The Henry Tam case is in the course packet. Make sure to pay attention to both the case text and the exhibits when you prepare your analysis. 90% of the score will be based on content, as discussed in the critical thinking grading rubric. 10% will be based on style. While it will be okay to fill in the table below with bullet points, each bullet point should be a full sentence. The analysis should be comprehensive, yet concise; there is no minimum or maximum word count. Grammatical and spelling errors will lower your style score. Total value: 22 points.
1A. Please analyze the opportunity:
1. Who is end user and purchaser/decider? Is this a Pro or con and why?
The target market is something the team struggles with throughout the case. The students (Henry and Dana) believe the ideal market is the education market (i.e. elementary school aged children), however the founders believed they should be going after the entertainment market (i.e. junior high and above). Both have sound reasoning for their opinions; however I tend to side with the students that the best approach in the beginning would be to go after the education market because of the inherent benefits available. I will be answering the questions based on the standpoint their target market is the education market.
In the education market, the end user would be younger children (elementary school aged children) with the decision maker being their parent or their music teacher at school. By targeting the younger students, MGI can help develop a sense of love and passion for music at an early age in a child, which opens up avenues for more advanced puzzles as the child progresses and becomes older. I think of McDonald’s marketing of the Happy Meal as a way to attract a customer at a young age and then condition that customer to graduate to different products as they become older. The same consumers then bring their own children back to McDonald’s and the cycle starts all over. MGI has the same opportunity to gain a lifelong customer that would lead to a product with very durable profits. As the child becomes older and their skills advance, they will be able to transition to higher end products. At which time, they will also become both end user and decision maker.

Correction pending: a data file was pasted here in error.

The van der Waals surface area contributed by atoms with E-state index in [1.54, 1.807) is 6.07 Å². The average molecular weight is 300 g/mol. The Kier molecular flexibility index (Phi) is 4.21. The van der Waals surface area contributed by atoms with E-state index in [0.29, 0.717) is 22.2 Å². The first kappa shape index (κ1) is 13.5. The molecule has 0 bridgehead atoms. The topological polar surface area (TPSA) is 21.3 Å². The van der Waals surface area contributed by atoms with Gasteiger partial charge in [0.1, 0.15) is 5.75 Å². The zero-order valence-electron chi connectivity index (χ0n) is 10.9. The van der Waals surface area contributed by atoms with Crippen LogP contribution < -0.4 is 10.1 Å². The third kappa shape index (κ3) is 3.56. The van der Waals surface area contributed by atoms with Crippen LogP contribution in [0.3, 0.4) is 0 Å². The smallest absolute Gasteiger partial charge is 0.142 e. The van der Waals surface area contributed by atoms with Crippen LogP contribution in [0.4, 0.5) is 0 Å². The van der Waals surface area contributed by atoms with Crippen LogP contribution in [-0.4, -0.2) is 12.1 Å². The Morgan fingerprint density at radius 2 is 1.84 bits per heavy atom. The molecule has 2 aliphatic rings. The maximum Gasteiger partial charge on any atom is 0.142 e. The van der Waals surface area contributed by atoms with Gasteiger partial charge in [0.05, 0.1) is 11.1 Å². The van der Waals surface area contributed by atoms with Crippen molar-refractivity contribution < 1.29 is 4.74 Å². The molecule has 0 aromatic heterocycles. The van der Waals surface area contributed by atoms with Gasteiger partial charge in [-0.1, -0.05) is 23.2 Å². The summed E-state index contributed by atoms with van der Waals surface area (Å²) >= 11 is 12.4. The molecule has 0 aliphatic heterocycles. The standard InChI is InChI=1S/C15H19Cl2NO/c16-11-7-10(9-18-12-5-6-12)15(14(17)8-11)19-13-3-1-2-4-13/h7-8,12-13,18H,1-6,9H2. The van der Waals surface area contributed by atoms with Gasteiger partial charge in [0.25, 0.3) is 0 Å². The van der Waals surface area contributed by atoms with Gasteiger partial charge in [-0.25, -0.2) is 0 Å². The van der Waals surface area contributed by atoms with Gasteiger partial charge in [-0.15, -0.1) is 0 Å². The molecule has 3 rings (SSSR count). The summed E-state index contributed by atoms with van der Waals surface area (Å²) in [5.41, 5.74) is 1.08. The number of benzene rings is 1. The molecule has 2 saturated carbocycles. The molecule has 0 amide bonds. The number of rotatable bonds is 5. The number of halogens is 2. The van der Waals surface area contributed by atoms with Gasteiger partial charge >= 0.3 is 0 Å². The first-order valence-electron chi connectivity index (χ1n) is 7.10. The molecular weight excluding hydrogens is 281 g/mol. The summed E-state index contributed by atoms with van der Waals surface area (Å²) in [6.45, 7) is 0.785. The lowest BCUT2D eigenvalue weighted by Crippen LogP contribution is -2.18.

However, in the beginning the decision maker will be either their parents or their music department at school. The decision maker has an increasing appetite for “edutainment” (as it is referred to in my house) where the child is being educated while being entertained. As parents we prefer for our daughter to watch shows like Dora the Explorer, The Backyardigans, Go Diego Go, and other Nick Jr. programs; which at the start of every show explain what benefits the child will learn while watching the show (i.e. appreciation for music, foreign language skills, problem solving, etc.) over mindless cartoons like Spongebob Squarepants.
Based on these reasons I believe their end user and decision makers to be a strong benefit for their product.
2. What is important to each? Is this a Pro or con and why?
The following are important to the end user:
• Challenging, yet fun – While the end user wants to have fun and feel as they are being entertained, they also desire to be challenged. In the case Alex states “When I first saw it, I thought it was a very smart way to teach.” He continued, “As a musician, I appreciate it a lot.” This is beneficial to their product because the way they have differentiated themselves from the competition lends to a challenging, yet fun product.
• Simple – Since the target audience is elementary school aged children, the product has to be easy to use both from a command and reading level. This presents a challenge to MGI because depending on when the end user picks the game up, the reading and hand eye coordination levels could be different from the game level. That could lead to the...
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